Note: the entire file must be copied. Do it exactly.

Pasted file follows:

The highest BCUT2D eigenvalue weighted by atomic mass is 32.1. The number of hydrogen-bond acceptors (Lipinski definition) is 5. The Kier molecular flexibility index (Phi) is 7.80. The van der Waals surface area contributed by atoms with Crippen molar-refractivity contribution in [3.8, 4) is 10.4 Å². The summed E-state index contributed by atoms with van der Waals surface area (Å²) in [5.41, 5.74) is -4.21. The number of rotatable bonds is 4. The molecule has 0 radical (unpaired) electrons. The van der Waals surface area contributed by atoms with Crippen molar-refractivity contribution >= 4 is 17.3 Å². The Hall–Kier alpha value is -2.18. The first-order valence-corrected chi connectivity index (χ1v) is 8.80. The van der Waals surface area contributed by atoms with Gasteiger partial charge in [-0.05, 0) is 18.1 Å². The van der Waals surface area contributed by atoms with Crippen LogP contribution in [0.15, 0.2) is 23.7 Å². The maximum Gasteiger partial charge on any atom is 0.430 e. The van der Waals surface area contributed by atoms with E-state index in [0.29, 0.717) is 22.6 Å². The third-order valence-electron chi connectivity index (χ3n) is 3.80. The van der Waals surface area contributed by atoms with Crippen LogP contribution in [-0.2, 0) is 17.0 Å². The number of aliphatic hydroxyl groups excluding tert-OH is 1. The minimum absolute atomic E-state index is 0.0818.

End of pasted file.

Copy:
The highest BCUT2D eigenvalue weighted by atomic mass is 32.1. The number of hydrogen-bond acceptors (Lipinski definition) is 5. The Kier molecular flexibility index (Phi) is 7.80. The van der Waals surface area contributed by atoms with Crippen molar-refractivity contribution in [3.8, 4) is 10.4 Å². The summed E-state index contributed by atoms with van der Waals surface area (Å²) in [5.41, 5.74) is -4.21. The number of rotatable bonds is 4. The molecule has 0 radical (unpaired) electrons. The van der Waals surface area contributed by atoms with Crippen molar-refractivity contribution >= 4 is 17.3 Å². The Hall–Kier alpha value is -2.18. The first-order valence-corrected chi connectivity index (χ1v) is 8.80. The van der Waals surface area contributed by atoms with Gasteiger partial charge in [-0.05, 0) is 18.1 Å². The van der Waals surface area contributed by atoms with Crippen LogP contribution in [0.15, 0.2) is 23.7 Å². The maximum Gasteiger partial charge on any atom is 0.430 e. The van der Waals surface area contributed by atoms with E-state index in [0.29, 0.717) is 22.6 Å². The third-order valence-electron chi connectivity index (χ3n) is 3.80. The van der Waals surface area contributed by atoms with Crippen LogP contribution in [-0.2, 0) is 17.0 Å². The number of aliphatic hydroxyl groups excluding tert-OH is 1. The minimum absolute atomic E-state index is 0.0818.